Asbill acknowledged that McDonnell had accepted gifts and that he had apologized for them and for his failings as a husband and father. But the defense attorney reminded the jury that it is charged with delivering a “legal verdict, not a moral one.”
He identified what he said are three major gaps in the government’s case: The first, he said, was that “Jonnie (Williams) didn’t get anything — nothing,” for what he gave the former first family.
The second gap, Asbill asserted, was the assumption that because the McDonnells were married they were capable of conspiring with each other to assist Williams.
Finally, Asbill said Bob McDonnell “didn’t hide anything” because he didn’t have to hide anything.
He said the loans the former governor received from Williams were disclosed “to everyone who should know about them.” Prosecutors say the McDonnells broke the law by failing to disclose on bank documents the debts of their real estate partnership to Williams.
Asbill then pivoted to the issue of credibility, juxtaposing Williams’ testimony with the five days and 27 hours of testimony from the former governor, who he said answered every question “with courage and guts.”
“And now the truth should set him free,” Asbill said.
“Jonnie got nothing from Bob,” Asbill repeated, saying that after 2½ years of intense searching, authorities still “haven’t found a thing.”
The only thing Williams received, Asbill said, was a call from the governor to Williams’ father on his birthday.
‘Jonnie’s greatest con’
Of Williams’ immunity deal, Asbill said, “This is Jonnie’s greatest con.”
“He knew that he is in serious trouble: His money, his freedom are at serious risk,” Asbill said of Williams. But he realized McDonnell was a bigger fish, said Asbill, who noted that Williams would not wear a wire against the governor.
The defense attorney suggested that if jurors have any reasonable doubt that Williams was lying in his testimony then they must acquit his client.
Shifting to the issue of the alleged conspiracy between the governor and his wife, Asbill returned to the defense theme of a dysfunctional marriage.
“They weren’t scheming. ... They weren’t speaking,” he said. Rather, he blamed Williams, saying he “insinuated himself into another man’s complicated marriage” — and that Williams and Maureen McDonnell hid much of their relationship from the governor.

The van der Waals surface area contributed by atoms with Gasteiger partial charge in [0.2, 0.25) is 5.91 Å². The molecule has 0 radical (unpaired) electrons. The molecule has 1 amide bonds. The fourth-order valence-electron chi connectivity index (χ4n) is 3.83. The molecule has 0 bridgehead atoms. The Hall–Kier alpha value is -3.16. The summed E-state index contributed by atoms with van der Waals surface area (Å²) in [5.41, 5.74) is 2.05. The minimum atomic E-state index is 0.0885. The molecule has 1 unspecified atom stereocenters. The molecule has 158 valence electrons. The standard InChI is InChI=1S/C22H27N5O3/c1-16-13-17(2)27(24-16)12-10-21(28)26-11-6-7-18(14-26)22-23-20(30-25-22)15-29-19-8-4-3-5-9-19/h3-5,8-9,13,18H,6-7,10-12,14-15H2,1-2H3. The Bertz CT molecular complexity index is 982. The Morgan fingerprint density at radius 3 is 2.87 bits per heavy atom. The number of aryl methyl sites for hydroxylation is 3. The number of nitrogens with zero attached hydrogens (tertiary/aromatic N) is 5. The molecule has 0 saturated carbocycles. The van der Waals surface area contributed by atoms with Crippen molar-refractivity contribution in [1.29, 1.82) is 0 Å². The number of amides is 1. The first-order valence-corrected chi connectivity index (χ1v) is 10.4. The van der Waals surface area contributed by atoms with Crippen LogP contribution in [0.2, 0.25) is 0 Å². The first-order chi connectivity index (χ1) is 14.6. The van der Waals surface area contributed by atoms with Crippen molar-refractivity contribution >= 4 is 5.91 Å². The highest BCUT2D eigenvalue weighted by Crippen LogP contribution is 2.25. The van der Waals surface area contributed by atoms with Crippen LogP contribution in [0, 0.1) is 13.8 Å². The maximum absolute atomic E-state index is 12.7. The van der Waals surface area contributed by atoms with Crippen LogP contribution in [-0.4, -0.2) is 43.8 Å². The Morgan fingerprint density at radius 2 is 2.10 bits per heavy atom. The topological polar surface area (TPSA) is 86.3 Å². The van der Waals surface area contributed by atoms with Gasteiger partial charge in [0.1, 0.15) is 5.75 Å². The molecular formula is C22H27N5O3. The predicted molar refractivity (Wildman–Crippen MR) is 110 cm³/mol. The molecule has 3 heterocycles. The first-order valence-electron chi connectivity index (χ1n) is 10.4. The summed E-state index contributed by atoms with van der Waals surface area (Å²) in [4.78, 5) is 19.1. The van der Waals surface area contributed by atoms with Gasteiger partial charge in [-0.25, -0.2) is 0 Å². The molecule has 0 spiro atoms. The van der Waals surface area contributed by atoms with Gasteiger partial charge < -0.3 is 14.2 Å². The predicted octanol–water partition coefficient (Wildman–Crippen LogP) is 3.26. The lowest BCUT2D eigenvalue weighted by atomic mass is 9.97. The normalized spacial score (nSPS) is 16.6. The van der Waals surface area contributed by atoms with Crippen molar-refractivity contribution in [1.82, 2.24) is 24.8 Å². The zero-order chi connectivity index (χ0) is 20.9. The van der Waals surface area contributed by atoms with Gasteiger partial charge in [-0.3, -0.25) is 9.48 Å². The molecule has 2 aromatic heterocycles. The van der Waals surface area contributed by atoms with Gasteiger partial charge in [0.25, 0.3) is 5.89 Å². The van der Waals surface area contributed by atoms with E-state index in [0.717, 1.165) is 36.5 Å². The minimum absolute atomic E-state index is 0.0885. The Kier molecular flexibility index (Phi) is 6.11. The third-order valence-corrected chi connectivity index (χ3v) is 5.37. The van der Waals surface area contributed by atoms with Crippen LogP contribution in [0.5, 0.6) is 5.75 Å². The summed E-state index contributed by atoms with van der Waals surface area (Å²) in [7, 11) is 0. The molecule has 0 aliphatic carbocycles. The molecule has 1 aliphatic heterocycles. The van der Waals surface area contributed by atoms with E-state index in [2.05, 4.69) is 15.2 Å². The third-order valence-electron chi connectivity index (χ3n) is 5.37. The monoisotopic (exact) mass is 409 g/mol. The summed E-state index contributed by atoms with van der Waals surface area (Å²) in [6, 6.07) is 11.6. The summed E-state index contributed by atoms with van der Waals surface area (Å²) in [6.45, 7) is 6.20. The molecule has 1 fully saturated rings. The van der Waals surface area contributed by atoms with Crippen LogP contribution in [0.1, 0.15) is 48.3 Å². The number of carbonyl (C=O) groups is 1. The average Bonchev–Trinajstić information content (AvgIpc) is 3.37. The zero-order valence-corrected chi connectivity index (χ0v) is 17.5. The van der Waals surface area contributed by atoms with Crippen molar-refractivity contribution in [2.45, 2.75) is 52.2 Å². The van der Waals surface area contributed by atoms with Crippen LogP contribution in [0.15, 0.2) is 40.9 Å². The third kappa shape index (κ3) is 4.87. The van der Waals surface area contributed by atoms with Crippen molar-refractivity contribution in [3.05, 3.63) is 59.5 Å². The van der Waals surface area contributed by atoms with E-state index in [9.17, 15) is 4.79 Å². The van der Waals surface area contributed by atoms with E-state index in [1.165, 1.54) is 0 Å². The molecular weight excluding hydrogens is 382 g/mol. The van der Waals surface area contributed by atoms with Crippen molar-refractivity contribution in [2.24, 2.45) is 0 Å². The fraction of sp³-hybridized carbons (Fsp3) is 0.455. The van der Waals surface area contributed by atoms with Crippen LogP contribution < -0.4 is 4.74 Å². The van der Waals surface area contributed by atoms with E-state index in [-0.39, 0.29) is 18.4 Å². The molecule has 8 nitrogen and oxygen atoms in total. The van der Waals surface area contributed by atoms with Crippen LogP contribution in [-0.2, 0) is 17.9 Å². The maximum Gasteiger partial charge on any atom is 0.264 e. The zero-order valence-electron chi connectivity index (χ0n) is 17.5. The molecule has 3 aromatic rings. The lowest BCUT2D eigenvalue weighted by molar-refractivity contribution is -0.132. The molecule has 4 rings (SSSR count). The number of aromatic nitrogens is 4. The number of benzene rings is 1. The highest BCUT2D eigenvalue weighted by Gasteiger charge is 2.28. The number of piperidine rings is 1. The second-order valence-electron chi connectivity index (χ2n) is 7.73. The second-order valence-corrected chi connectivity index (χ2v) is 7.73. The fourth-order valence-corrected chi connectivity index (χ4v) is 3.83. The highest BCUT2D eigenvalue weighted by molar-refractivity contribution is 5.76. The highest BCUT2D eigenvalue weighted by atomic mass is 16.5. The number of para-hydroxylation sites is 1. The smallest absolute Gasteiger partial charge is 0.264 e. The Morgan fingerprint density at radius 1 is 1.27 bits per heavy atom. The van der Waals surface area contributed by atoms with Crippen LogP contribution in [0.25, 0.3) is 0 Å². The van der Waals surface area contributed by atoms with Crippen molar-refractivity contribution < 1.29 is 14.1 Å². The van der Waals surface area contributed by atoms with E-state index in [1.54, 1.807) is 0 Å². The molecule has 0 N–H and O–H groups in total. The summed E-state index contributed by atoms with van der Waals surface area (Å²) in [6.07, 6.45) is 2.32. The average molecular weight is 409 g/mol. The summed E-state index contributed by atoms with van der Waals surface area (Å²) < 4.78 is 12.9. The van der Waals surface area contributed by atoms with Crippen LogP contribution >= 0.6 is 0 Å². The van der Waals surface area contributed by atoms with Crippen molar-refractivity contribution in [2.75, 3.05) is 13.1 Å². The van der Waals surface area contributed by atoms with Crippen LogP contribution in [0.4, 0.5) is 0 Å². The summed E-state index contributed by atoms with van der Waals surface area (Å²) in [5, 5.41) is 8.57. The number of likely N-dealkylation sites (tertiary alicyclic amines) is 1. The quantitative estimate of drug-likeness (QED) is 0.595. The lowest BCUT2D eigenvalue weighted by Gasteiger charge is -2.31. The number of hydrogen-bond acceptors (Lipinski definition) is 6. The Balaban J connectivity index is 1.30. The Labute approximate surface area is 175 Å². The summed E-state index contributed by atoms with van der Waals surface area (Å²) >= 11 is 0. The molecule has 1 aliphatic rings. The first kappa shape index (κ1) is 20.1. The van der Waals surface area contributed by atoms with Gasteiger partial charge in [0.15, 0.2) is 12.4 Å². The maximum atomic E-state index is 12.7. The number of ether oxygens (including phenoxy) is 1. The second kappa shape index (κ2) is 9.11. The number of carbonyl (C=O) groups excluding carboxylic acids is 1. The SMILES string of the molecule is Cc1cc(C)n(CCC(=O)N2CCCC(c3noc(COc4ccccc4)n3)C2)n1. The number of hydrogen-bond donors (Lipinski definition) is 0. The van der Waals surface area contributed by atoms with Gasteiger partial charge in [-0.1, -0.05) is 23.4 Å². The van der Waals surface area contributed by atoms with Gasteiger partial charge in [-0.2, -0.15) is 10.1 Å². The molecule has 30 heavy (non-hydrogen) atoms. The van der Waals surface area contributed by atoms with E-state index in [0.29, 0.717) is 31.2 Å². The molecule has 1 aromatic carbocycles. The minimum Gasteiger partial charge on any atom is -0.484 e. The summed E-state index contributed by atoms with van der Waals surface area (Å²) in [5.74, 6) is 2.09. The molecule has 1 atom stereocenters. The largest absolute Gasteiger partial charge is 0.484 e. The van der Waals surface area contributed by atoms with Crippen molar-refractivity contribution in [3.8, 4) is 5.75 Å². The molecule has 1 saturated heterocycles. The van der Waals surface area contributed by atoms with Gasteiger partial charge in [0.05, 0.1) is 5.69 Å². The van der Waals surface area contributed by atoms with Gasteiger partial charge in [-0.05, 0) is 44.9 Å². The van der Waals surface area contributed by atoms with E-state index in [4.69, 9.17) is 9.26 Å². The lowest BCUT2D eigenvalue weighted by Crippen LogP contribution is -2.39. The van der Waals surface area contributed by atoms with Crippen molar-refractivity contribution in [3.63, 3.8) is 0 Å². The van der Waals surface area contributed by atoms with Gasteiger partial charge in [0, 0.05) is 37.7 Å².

That said, Asbill acknowledged that the governor should have done more to help his marriage.
“He was a strong governor,” he said. “He was a weak husband.”
Addressing the loans the McDonnells received from Williams, Asbill maintained that the governor disclosed what was required on his state economic forms. But he acknowledged that the governor failed to disclose his golf outings paid on Williams’ tab.
Asbill said it was not concealment because “there was no bribery to conceal.”
‘A sad case’
Dry argued in his rebuttal that the timing of the first couple’s actions and its receipt of gifts and loans was “devastating.”
“Mr. Williams is a criminal. He is, absolutely,” the prosecutor said. “He is a criminal because he bribed the defendants.”
“You don’t have to like Mr. Williams. You shouldn’t have to like Mr. Williams. He bribed the governor of Virginia.”
Yet no matter what verdict the jury reaches, “this is a sad case,” he said. “Make no mistake about it. It’s sad for the McDonnell family. It’s sad for the state of Virginia.”
While many things that have been said about the defendants’ marriage were salacious and sad, “at the end of the day it just doesn’t matter,” Dry said.
“Mr. McDonnell is willing to throw his wife under the bus and she’s willing to let him to avoid criminal conviction.”
McDonnell’s twin sons, Sean and Bobby, escorted him out of the courtroom to a swarm of reporters and cameras. McDonnell said he was glad the trial was over and now has to wait for the jury to do its work.
“I know in my heart what I didn’t do,” McDonnell said. He said he would rest and spend time with his family over the holiday weekend.
As his entourage passed a bus stop, a man with a beverage in a paper bag turned and said: “I hope you come out smelling like a rose.”
“Thank you,” the former governor said.